Erin says:  I watched the whole thing too! In addition to Cruz, I thought Kennedy and Cornyn were also terrible. condescending, and looking to punish Yates publicly in gross ways for points.

Romie: I admit the possibility that I tuned out Cornyn’s awfulness because as a Texan I have seen him be so awful and so stupid so many times that this seemed like best behavior.

Kathleen: So, we know every senator in D.C. detests Cruz, including probably John Cornyn, who at least has that nice head of white hair going for him. So, why oh why do the people of Texas like him so much? (Except of course for me and anyone I want to hang out with).

Romie: There isn’t a TON of state-level polling, but Ted Cruz is not very popular in Texas anymore. His approval rating has been underwater since the start of 2016. In a February UT/Tribune poll, even among people who self-identify as “strong Republican,” only 49% “strongly approve” of the job he’s doing. There’s (probably overly optimistic, but not for nothing) chatter that he’ll be vulnerable to a challenge in 2018 and Dems could flip the seat.


Belonging to either political party means getting to vote on more stuff

When journalists talk about President Trump’s approval numbers, they sometimes break out subgroups (“but among Republicans…”) which got me curious: how big are those groups? According to Gallup’s most recent survey (Mar 1-5), in response to the question “In politics, as of today, do you consider yourself a Republican, a Democrat or an independent?” the U.S. is 26% Republican, 30% Democrat, and 42% independents.

In light of that, this is going out to my independent friends.

I belong to a political party; I’m a registered Democrat. Here’s what that doesn’t mean:

I don’t have to vote for Democrats if I don’t want to. I vote for whoever I think is best in each election, just like an independent.

I don’t miss out on hearing from Republican candidates. When local canvassers go door to door, they knock on my door, give me fliers, and answer my questions.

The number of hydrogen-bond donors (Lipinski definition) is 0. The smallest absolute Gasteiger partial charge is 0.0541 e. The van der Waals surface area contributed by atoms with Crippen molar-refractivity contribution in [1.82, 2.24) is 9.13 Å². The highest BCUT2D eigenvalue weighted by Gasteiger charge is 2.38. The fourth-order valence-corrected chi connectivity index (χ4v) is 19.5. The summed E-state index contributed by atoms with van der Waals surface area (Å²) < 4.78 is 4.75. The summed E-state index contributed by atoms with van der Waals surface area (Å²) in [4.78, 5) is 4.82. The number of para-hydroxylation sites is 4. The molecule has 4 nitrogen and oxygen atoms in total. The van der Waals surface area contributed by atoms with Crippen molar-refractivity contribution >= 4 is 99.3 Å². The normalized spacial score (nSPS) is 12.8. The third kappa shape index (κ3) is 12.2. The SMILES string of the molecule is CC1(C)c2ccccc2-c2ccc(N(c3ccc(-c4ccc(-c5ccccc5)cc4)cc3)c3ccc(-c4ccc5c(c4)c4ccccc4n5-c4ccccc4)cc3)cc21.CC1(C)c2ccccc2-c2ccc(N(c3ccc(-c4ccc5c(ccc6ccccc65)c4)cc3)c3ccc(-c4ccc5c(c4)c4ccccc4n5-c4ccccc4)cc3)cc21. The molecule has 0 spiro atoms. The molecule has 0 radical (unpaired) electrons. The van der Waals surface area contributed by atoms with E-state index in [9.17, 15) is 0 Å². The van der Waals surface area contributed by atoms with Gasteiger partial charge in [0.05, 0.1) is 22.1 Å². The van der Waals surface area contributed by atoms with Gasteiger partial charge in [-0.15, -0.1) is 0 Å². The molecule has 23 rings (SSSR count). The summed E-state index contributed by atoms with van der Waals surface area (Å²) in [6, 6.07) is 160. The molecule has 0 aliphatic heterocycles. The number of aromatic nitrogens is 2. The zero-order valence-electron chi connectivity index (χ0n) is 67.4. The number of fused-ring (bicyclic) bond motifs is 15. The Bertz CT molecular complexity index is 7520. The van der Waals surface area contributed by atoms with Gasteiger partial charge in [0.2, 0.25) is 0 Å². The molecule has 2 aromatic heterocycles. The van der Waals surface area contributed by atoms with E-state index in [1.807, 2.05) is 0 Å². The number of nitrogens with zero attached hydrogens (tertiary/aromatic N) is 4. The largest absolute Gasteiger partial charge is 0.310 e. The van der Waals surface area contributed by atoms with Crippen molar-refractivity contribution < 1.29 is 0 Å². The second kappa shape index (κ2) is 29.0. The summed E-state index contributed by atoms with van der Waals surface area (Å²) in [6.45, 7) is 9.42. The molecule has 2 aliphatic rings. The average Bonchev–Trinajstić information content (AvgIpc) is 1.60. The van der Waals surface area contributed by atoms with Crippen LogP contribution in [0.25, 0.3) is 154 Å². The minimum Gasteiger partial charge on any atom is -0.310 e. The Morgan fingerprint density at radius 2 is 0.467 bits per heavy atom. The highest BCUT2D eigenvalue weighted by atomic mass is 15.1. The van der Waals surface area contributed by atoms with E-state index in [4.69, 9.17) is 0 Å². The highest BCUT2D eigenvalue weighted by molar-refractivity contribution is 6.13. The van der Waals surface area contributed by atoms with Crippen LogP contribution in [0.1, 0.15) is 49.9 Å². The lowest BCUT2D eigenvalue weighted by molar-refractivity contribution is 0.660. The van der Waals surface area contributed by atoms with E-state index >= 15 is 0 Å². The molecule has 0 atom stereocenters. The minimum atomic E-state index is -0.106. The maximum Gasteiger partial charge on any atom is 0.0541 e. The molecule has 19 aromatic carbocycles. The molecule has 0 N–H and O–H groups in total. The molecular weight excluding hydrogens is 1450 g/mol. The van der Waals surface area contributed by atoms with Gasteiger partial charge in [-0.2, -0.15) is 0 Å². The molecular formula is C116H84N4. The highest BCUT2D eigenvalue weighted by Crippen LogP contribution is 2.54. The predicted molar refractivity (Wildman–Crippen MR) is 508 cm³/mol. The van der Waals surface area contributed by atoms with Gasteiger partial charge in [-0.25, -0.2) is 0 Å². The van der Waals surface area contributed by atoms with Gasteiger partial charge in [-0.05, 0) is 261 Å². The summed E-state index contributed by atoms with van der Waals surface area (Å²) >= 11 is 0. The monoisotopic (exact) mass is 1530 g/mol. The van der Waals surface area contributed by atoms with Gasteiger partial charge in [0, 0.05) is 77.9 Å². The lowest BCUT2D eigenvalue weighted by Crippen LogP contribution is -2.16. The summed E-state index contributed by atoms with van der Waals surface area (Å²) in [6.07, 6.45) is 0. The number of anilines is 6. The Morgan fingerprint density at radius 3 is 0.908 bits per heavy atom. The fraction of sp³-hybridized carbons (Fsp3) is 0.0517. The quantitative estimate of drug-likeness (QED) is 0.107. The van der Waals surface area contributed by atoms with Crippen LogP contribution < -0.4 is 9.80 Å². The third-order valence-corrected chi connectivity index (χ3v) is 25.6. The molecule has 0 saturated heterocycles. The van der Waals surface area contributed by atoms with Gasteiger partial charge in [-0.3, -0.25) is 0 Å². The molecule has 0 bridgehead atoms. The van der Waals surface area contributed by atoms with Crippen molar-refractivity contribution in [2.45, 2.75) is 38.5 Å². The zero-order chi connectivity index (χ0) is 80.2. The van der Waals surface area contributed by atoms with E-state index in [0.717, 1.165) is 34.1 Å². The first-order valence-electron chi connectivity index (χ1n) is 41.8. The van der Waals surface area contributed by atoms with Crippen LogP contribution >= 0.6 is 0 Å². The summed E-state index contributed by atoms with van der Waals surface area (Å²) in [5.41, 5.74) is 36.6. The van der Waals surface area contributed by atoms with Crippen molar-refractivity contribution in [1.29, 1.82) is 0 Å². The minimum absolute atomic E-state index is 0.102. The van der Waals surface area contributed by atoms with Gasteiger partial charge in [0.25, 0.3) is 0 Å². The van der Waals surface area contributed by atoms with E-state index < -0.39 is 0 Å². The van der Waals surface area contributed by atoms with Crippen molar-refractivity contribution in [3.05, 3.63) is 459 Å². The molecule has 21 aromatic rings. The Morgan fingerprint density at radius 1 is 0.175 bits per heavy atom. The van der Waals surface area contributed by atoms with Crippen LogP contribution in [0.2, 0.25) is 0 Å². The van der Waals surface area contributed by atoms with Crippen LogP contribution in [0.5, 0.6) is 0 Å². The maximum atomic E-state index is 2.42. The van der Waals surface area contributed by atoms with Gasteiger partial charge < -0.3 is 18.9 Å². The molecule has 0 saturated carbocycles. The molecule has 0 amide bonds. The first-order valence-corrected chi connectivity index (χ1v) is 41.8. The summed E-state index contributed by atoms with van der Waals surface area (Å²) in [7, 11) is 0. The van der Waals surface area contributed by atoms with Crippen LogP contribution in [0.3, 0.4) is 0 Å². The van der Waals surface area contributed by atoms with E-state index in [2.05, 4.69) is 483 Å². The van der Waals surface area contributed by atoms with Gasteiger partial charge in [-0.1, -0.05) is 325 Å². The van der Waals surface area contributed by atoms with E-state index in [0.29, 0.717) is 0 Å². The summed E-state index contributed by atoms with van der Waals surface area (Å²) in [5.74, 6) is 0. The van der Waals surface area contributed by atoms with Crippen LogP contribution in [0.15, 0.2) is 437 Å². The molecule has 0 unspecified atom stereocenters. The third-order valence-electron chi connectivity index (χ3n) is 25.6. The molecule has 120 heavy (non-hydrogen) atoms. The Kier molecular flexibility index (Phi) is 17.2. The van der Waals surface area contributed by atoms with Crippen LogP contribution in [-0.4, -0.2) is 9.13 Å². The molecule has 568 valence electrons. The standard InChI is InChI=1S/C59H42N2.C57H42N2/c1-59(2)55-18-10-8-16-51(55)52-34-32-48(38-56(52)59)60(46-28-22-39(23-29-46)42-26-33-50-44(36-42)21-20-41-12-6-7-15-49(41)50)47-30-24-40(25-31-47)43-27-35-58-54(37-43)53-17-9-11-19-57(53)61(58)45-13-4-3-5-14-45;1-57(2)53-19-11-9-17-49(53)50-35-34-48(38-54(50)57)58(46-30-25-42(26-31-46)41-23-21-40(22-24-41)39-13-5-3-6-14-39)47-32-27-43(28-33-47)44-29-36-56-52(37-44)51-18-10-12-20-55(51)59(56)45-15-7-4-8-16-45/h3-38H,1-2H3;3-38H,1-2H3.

I don’t get hit up for fundraisers any more than I used to. Same level of ads and spam, pretty much.

I don’t have to pay any kind of membership fee. Nobody bugs me to show up for meetings or put signs in my lawn. (I bug them.)

Presumably, the same is true for registered Republicans. It’s pretty much the same as being an independent. Except…

We get to vote in primaries to select the candidates that run in the general election. We also get to vote for the people running the DNC or RNC, and the people who write the party platforms. If we’re worried that neither of the parties is accurately representing us and what we want, we have more levers to pull at least one of the parties closer to what we think is right, instead of leaving the big decisions to the super-partisan diehards.

Think about it. You could consider joining one of the parties in secret to preserve your independent mystique. You won’t get branded with a bumper sticker. What you’ll get is extra chances to goad a party that’s getting too far out there – or not far enough out there. If you want better candidates in the general election, this is how you get them.

And when it comes to the actual vote, you’re still free as free. Forever. Guaranteed by electoral law.

Checking in with Jon Ossoff

We’re about three weeks out from the special election in Georgia’s 6th district – the one to fill the seat of Tom Price (the guy who is now Trump’s Health Secretary, and doing a memorable job of it). So I checked in on Democratic candidate Jon Ossoff, who you may recall me saying about a month ago that I like.

Looking good. A Georgia polling outfit, Opinion Savvy, has him almost certainly advancing past the first round, and being neck-and-neck in the second. (They’re using what’s called a jungle primary, where all candidates of all parties run against each other, and if nobody gets above 50%, the top two run off.)

Caveat: State-level polling does NOT tend to be as reliable as national-level polling. There’s less money behind it, there’s a smaller sample size, and there are fewer chances to test your method. However, Opinion Savvy has Ossoff at 40% that first round. That was a poll conducted before the health care bill was pulled on Friday, which is expected to move the numbers in…some direction. (Anybody’s guess.)

Wouldn’t it be cool if Ossoff got to 50% in the first round, done and dusted? Apparently, the online fundraising is making a difference, so if you have (or would like to) throw a couple bucks at the campaign, you can claim full credit for any victory that might happen in this area just north of Atlanta.

On the Gallup

All I have to do is type g and google autocompletes to This is clearly a sign that I like polls and that not many web addresses start with g. (And that google sensibly presumes I’m not googling google.)

Michael says:  For myself, autocomplete for “g” yields the gripping, egalitarian, and guileless site of A testament to my propensity to post smart-ass gifs as a reply in the comments section.

Gary says: Clearly, I get my very recent search topics including Greek Orthodox Church in San Francisco, and Glutathione!

My Money’s On Stupid

Trump’s immigration fiasco might be more premeditated than we think” by Kevin Drum at Mother Jones